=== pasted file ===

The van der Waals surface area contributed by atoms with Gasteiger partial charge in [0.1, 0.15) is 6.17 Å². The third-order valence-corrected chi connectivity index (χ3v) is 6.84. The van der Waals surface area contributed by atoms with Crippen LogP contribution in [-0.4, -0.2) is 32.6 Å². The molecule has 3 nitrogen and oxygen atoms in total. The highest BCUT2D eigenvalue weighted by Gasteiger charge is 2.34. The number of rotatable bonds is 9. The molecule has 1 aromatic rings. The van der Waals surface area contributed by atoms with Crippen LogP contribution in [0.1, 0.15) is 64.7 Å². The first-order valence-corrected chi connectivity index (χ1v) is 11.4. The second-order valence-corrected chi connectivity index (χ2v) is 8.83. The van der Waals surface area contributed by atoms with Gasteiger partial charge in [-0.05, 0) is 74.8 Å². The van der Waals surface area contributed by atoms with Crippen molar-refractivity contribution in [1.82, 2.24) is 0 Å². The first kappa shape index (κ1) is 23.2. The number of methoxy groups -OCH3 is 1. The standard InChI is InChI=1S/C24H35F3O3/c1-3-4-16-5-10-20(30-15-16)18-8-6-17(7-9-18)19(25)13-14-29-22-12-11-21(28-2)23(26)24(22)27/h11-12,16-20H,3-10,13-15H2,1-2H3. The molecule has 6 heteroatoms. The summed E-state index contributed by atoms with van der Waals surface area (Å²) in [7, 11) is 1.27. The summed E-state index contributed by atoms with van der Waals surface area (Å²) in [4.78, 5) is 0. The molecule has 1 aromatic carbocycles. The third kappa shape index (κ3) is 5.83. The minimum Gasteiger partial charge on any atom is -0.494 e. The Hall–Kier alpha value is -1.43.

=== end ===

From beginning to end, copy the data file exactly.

The van der Waals surface area contributed by atoms with Gasteiger partial charge in [0.1, 0.15) is 6.17 Å². The third-order valence-corrected chi connectivity index (χ3v) is 6.84. The van der Waals surface area contributed by atoms with Crippen LogP contribution in [-0.4, -0.2) is 32.6 Å². The molecule has 3 nitrogen and oxygen atoms in total. The highest BCUT2D eigenvalue weighted by Gasteiger charge is 2.34. The number of rotatable bonds is 9. The molecule has 1 aromatic rings. The van der Waals surface area contributed by atoms with Crippen LogP contribution in [0.1, 0.15) is 64.7 Å². The first-order valence-corrected chi connectivity index (χ1v) is 11.4. The second-order valence-corrected chi connectivity index (χ2v) is 8.83. The van der Waals surface area contributed by atoms with Gasteiger partial charge in [-0.05, 0) is 74.8 Å². The van der Waals surface area contributed by atoms with Crippen molar-refractivity contribution in [1.82, 2.24) is 0 Å². The first kappa shape index (κ1) is 23.2. The number of methoxy groups -OCH3 is 1. The standard InChI is InChI=1S/C24H35F3O3/c1-3-4-16-5-10-20(30-15-16)18-8-6-17(7-9-18)19(25)13-14-29-22-12-11-21(28-2)23(26)24(22)27/h11-12,16-20H,3-10,13-15H2,1-2H3. The molecule has 6 heteroatoms. The summed E-state index contributed by atoms with van der Waals surface area (Å²) in [7, 11) is 1.27. The summed E-state index contributed by atoms with van der Waals surface area (Å²) in [4.78, 5) is 0. The molecule has 1 aromatic carbocycles. The third kappa shape index (κ3) is 5.83. The minimum Gasteiger partial charge on any atom is -0.494 e. The Hall–Kier alpha value is -1.43.